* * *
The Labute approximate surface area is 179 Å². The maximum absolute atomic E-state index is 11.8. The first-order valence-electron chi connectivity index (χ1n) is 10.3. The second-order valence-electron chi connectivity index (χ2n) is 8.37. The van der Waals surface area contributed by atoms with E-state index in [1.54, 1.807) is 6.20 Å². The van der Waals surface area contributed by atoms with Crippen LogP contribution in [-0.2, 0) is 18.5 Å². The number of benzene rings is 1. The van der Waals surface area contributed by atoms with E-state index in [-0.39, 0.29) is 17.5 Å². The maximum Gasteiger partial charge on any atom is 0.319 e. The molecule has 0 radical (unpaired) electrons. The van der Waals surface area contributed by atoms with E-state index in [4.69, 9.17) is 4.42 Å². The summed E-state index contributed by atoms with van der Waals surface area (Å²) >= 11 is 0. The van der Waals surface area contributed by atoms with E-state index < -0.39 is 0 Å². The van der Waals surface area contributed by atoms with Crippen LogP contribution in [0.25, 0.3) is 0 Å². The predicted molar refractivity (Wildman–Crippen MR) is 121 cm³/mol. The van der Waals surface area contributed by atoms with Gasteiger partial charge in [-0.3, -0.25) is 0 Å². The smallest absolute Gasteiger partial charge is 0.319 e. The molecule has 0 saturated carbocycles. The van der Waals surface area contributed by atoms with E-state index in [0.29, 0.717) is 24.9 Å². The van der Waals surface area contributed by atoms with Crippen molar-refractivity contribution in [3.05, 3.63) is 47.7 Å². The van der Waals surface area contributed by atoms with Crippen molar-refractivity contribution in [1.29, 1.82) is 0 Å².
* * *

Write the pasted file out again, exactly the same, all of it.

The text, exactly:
The Labute approximate surface area is 179 Å². The maximum absolute atomic E-state index is 11.8. The first-order valence-electron chi connectivity index (χ1n) is 10.3. The second-order valence-electron chi connectivity index (χ2n) is 8.37. The van der Waals surface area contributed by atoms with E-state index in [1.54, 1.807) is 6.20 Å². The van der Waals surface area contributed by atoms with Crippen LogP contribution in [-0.2, 0) is 18.5 Å². The number of benzene rings is 1. The van der Waals surface area contributed by atoms with E-state index in [-0.39, 0.29) is 17.5 Å². The maximum Gasteiger partial charge on any atom is 0.319 e. The molecule has 0 radical (unpaired) electrons. The van der Waals surface area contributed by atoms with E-state index in [4.69, 9.17) is 4.42 Å². The summed E-state index contributed by atoms with van der Waals surface area (Å²) >= 11 is 0. The van der Waals surface area contributed by atoms with E-state index < -0.39 is 0 Å². The van der Waals surface area contributed by atoms with Crippen LogP contribution in [0.25, 0.3) is 0 Å². The predicted molar refractivity (Wildman–Crippen MR) is 121 cm³/mol. The van der Waals surface area contributed by atoms with Gasteiger partial charge in [-0.3, -0.25) is 0 Å². The smallest absolute Gasteiger partial charge is 0.319 e. The molecule has 0 saturated carbocycles. The van der Waals surface area contributed by atoms with E-state index in [0.29, 0.717) is 24.9 Å². The van der Waals surface area contributed by atoms with Crippen molar-refractivity contribution in [3.05, 3.63) is 47.7 Å². The van der Waals surface area contributed by atoms with Crippen molar-refractivity contribution in [1.29, 1.82) is 0 Å².